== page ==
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aortic stenosis. the role of aortoseptal angulation as a predictive factor for asymmetrical septal hypertrophy.

Session Poster session 2

Speaker Alice M Jenkins

Event : EuroCMR 2019

  • Topic : imaging
  • Sub-topic : Cardiac Magnetic Resonance: Valve Disease
  • Session type : Poster Session

Authors : A Jenkins (London,GB), AN Bhuva (London,GB), AD Hughes (London,GB), CH Manisty (London,GB), JC Moon (London,GB), TA Treibel (London,GB)

A Jenkins1 , AN Bhuva1 , AD Hughes2 , CH Manisty1 , JC Moon1 , TA Treibel1 , 1Barts Health NHS Trust - London - United Kingdom of Great Britain & Northern Ireland , 2University College London - London - United Kingdom of Great Britain & Northern Ireland ,

Cardiac Magnetic Resonance: Valve Disease

European Heart Journal - Cardiovascular Imaging ( 2019 ) 20 ( Supplement 2 ), ii344

Intro: Aortic stenosis (AS) results in increased left ventricular (LV) pressure results in left ventricular hypertrophy (LVH), which regresses after aortic valve replacement (AVR). The LV remodels in a variety of patterns and degrees, and can be asymmetrical in a quarter of patients with asymmetric septal hypertrophy (ASH). The aortoseptal angulation (ASA) has shown to be more acute in patients with LVH, and may be associated to the degree of ASH.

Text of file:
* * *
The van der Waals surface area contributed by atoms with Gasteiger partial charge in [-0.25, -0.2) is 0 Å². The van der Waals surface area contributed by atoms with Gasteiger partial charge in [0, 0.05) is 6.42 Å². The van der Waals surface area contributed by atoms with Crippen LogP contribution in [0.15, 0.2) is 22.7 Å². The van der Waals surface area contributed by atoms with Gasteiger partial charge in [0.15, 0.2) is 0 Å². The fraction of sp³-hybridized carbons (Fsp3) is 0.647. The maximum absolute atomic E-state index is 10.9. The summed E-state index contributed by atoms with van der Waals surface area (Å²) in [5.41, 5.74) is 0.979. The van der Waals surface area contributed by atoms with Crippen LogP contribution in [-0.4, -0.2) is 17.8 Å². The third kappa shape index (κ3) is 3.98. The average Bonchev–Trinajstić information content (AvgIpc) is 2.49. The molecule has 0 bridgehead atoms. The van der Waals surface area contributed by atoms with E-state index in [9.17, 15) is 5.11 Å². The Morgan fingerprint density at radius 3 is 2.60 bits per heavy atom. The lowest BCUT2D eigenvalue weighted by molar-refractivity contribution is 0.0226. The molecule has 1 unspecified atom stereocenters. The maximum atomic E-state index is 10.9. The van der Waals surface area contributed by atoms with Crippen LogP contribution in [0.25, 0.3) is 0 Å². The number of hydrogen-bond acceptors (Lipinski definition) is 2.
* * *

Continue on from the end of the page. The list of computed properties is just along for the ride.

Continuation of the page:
Purpose: To evaluate the role of ASA in AS, hypothesising that ASH is associated with a more acute angulation and may regress after AVR,

Methods: Patients with severe AS from the RELIEF-AS Study (NCT 02174471) with paired CMRs before and 1-year after surgical AVR were included. CMR analysis was performed on bSSFP cine images in short and long axes images using CVI42 (Circle Version 5.2, Canada). ASA was defined as the angle between a line drawn along the border of the right and left intraventricular septum (parallel to the proximal RV endocardial border) and a line drawn through the long axis of the aortic root (see Figure 1).

Results: 116 patients with symptomatic severe AS were included in the analysis (Age, 70±10 years, 55% male, aortic valve area 0.66±cm2±0.02cm2, 94% of the cohort were hypertensive and 18% were diabetic).

Pre-AVR: ASH was associated with patient sex (ß=0.229), weight (ß=0.222), BMI (ß=0.160), aortic annulus area (ß=0.243), aortic valve area (ß=0.178) and ASA (ß=-0.261), (p<0.05). On multivariate analysis, only aortic valve area was significant (ß= 0.030, p<0.05).

ASA was associated with patient sex (ß=-0.250), aortic diameter (ß=-0.287) and maximal septal wall thickness (ß=-0.261), (p<0.05). On multivariate analysis, aortic diameter and septal hypertrophy were the associations (p<0.05), although sex showed a trend in the results (p=0.072).

At 1-year post-AVR, there was an association between the angle increase and normalisation of the ASH (p<0.0001).

Conclusion: In severe aortic stenosis, asymmetrical septal hypertrophy is associated with the acuteness of the aorto-septal angle with both increasing post-operatively.

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